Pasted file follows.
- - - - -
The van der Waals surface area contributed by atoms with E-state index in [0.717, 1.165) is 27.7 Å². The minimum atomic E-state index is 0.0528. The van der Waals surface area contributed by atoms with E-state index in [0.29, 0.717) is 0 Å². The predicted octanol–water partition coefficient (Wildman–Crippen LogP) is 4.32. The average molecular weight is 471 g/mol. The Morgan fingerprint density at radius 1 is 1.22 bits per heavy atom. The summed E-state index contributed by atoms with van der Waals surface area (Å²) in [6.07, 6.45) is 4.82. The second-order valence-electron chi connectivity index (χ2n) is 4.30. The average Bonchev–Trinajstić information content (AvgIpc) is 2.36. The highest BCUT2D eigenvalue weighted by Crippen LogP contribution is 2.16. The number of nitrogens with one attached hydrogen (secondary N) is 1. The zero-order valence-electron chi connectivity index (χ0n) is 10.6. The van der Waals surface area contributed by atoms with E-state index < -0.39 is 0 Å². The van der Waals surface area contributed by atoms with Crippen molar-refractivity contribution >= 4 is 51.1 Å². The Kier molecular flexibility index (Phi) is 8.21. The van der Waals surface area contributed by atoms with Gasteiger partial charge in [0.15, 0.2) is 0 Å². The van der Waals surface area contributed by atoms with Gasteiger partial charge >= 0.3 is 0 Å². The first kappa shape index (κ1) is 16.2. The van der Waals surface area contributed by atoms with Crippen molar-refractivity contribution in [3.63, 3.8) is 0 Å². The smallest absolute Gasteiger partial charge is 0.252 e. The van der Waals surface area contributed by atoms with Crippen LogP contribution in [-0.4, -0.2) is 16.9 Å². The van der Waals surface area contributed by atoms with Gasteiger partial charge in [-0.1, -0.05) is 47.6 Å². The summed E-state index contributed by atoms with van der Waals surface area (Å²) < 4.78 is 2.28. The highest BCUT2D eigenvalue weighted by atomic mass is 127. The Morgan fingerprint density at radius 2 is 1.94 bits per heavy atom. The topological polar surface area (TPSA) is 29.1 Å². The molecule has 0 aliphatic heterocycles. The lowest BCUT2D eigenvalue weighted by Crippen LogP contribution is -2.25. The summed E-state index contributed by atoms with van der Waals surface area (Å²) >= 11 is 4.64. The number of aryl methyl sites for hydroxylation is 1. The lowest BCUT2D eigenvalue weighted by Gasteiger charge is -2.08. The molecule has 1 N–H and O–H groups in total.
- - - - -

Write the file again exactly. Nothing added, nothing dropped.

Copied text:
The van der Waals surface area contributed by atoms with E-state index in [0.717, 1.165) is 27.7 Å². The minimum atomic E-state index is 0.0528. The van der Waals surface area contributed by atoms with E-state index in [0.29, 0.717) is 0 Å². The predicted octanol–water partition coefficient (Wildman–Crippen LogP) is 4.32. The average molecular weight is 471 g/mol. The Morgan fingerprint density at radius 1 is 1.22 bits per heavy atom. The summed E-state index contributed by atoms with van der Waals surface area (Å²) in [6.07, 6.45) is 4.82. The second-order valence-electron chi connectivity index (χ2n) is 4.30. The average Bonchev–Trinajstić information content (AvgIpc) is 2.36. The highest BCUT2D eigenvalue weighted by Crippen LogP contribution is 2.16. The number of nitrogens with one attached hydrogen (secondary N) is 1. The zero-order valence-electron chi connectivity index (χ0n) is 10.6. The van der Waals surface area contributed by atoms with E-state index < -0.39 is 0 Å². The van der Waals surface area contributed by atoms with Crippen molar-refractivity contribution >= 4 is 51.1 Å². The Kier molecular flexibility index (Phi) is 8.21. The van der Waals surface area contributed by atoms with Gasteiger partial charge in [0.15, 0.2) is 0 Å². The van der Waals surface area contributed by atoms with Gasteiger partial charge >= 0.3 is 0 Å². The first kappa shape index (κ1) is 16.2. The van der Waals surface area contributed by atoms with Crippen molar-refractivity contribution in [3.63, 3.8) is 0 Å². The smallest absolute Gasteiger partial charge is 0.252 e. The van der Waals surface area contributed by atoms with Crippen LogP contribution in [-0.4, -0.2) is 16.9 Å². The van der Waals surface area contributed by atoms with Gasteiger partial charge in [-0.1, -0.05) is 47.6 Å². The summed E-state index contributed by atoms with van der Waals surface area (Å²) < 4.78 is 2.28. The highest BCUT2D eigenvalue weighted by atomic mass is 127. The Morgan fingerprint density at radius 2 is 1.94 bits per heavy atom. The topological polar surface area (TPSA) is 29.1 Å². The molecule has 0 aliphatic heterocycles. The lowest BCUT2D eigenvalue weighted by Crippen LogP contribution is -2.25. The summed E-state index contributed by atoms with van der Waals surface area (Å²) >= 11 is 4.64. The number of aryl methyl sites for hydroxylation is 1. The lowest BCUT2D eigenvalue weighted by Gasteiger charge is -2.08. The molecule has 1 N–H and O–H groups in total.